Some high school football players give coaches headaches and tribulations. Others give them moments of ecstasy and memories that last decades.
But some players, like Lakewood senior defensive end Justin Utupo, found something unique to give his coach, and left Thadd MacNeal speechless in the process.
Earlier this season, Utupo and his family - as deeply rooted in Lakewood as any tree - gave a Kava Bowl in gratitude for what MacNeal has done for their son.
A Kava Bowl is a sacred item in Samoa. Tradition holds that it is given to chiefs and often passed down from royalty to people who have done something for the greater good of the Samoan community or family.
Utupo's father received his Kava Bowl as such a gift, and passed it on down to MacNeal - whose jaw still hits the ground every time he thinks of it.
"It's a gorgeous thing, large and with legs," MacNeal said this week as Lakewood prepares for Friday's CIF Southern Section Pac-5 Division playoff opener against Newport Harbor. "I was flattered to get it and that was before I knew what it meant."
Simply, it meant the Lancer family took in Utupo and his family, and now MacNeal and his coaches have been taken in by the Utupos.
"It's something a Samoan family will do on special occasions," the Notre Dame-bound Utupo said in a soft voice Tuesday before practice.
"Coach helped me a lot. He gave film of me to a Notre Dame coach and a recommendation. He always says `it's you,' that they didn't recruit me just because he gave them a film.
"But I know other kids in the program who have the same story. They hear from schools and find out that Coach was the one who sent them film or talked to a coach about them. Coach does this out of love for his kids. It's a real family here."
A good football team is like a family, and family is intrinsically important to the Lakewood Utupos. Justin's older sisters Jane and Denise are Lakewood grads. He and his sister Emma currently attend Lakewood. His younger brother Jared will start at Lakewood in the fall.
"He's a baller," Justin said. "He's bigger now as an eighth grader than I was at the same age. He has the potential to make everyone forget about me."
Family also was a reason why he accepted Notre Dame's scholarship offer as soon as the Irish made it. He was floored that a school with its traditions welcomed him as quickly as it did.
"It's every kid's dream to play at the highest level," he said, "and Notre Dame is a school that everyone respects. When they offered me a scholarship, it was like `whoa, this is a great football program but also a great school that offers me a great education.' And the campus feels like a big family.
"It wasn't a hard decision."
It wasn't hard for Notre Dame and Charlie Weis to make Utupo a pre-emptive offer. He's that good. He has tremendous physical maturity and size as a high school senior, a chiseled 6-foot-3 and 250 pounds, and he easily will be able to add more weight and muscle to his frame.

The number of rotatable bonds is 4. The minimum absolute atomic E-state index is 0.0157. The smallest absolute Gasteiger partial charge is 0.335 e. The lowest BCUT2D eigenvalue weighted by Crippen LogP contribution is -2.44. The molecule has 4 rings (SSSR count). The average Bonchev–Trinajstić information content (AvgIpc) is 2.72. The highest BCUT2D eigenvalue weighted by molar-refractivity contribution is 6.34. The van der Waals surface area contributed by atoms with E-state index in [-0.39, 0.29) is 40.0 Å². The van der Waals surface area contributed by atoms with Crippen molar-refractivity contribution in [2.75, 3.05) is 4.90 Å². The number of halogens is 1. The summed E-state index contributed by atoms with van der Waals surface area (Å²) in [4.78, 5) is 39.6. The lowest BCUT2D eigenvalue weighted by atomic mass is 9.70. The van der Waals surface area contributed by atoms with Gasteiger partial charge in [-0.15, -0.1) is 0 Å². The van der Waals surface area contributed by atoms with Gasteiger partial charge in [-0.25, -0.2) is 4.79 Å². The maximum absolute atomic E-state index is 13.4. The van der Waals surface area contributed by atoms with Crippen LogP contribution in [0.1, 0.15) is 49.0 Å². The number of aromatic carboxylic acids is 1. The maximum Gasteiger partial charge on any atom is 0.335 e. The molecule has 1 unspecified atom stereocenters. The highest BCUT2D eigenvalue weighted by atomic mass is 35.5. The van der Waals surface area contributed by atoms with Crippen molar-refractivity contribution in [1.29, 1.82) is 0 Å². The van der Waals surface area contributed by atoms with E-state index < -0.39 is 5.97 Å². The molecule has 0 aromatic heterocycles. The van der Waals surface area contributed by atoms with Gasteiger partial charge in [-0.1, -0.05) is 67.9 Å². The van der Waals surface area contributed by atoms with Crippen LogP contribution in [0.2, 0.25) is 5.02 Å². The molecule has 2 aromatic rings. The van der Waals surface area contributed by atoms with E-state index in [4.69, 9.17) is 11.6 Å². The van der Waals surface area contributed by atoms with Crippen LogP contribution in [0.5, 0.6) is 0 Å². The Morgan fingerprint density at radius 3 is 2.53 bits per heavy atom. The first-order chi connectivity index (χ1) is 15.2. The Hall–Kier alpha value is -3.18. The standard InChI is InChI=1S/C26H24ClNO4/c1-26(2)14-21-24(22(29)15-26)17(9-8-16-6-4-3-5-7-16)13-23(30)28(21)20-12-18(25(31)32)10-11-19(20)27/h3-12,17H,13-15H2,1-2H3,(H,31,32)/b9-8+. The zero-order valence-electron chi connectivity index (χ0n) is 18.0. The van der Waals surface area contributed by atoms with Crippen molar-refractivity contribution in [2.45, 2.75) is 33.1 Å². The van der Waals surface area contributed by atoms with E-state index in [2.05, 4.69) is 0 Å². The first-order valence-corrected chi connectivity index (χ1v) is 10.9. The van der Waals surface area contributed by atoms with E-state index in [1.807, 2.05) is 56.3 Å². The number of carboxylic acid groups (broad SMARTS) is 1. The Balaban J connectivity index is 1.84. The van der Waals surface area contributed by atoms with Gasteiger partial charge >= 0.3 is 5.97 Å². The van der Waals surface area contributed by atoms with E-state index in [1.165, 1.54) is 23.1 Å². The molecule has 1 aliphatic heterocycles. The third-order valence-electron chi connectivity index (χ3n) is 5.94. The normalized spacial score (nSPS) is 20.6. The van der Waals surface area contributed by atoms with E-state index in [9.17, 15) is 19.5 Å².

He's one of those players whose work often goes unnoticed because he's so adept at doing his job. He's not demonstrative on the field but respected for his leadership and toughness by his teammates.
There was a moment in Lakewood's Moore League-clinching win over Wilson when Utupo stood up Ezell Ruffin at the line all by himself, making it seem as if Ruffin had run into a wall. Utupo stood quietly by - no fist pump, no celebration.
"I just do my job, and inspire my teammates to do their job," he said.
Lakewood has a talented defense in general. Linebacker Keanu Kaholo has 77 tackles and Dion Bailey, Brennan Kelly and Rashad Wadood have 11 interceptions combined. But MacNeal said Utupo - 52 tackles, 7
The last two summers, Lakewood participated in a passing league in Oregon. Even though he's an end and doesn't play much pass coverage, he went anyway for the learning experience and chance to further bond with his teammates.
Bernard Riley, the former Los Alamitos High and USC standout and current Lancers' line coach, says Utupo is the best technician he's ever coached.
"He makes all of the plays he's supposed to make," Riley said. "That's the thing in high school. A kid can make a `Notre Dame' play from time to time and then makes mistakes on the simple things. Justin has his six Notre Dame plays every game, and makes all the little ones, too. You don't realize how important that is.
"He's an emotional leader but not a rah-rah guy. He loves to play, and he loves to practice, which is also unusual. Some kids hate practice. He can't wait to put his pads on.
"He has the best hands, feet and mind of anyone I've coached, and he's only going to get bigger and better. Notre Dame will very happy."
Utupo is aware that the Irish have struggled of late and Weis' job is in jeopardy. But he likes the man when they met and he wants to play for him.
He can do a lot for Weis' career, and Notre Dame in general, if he can hand them a bowl or two, too - not necessarily a Kava Bowl, but perhaps a Sugar or Orange Bowl.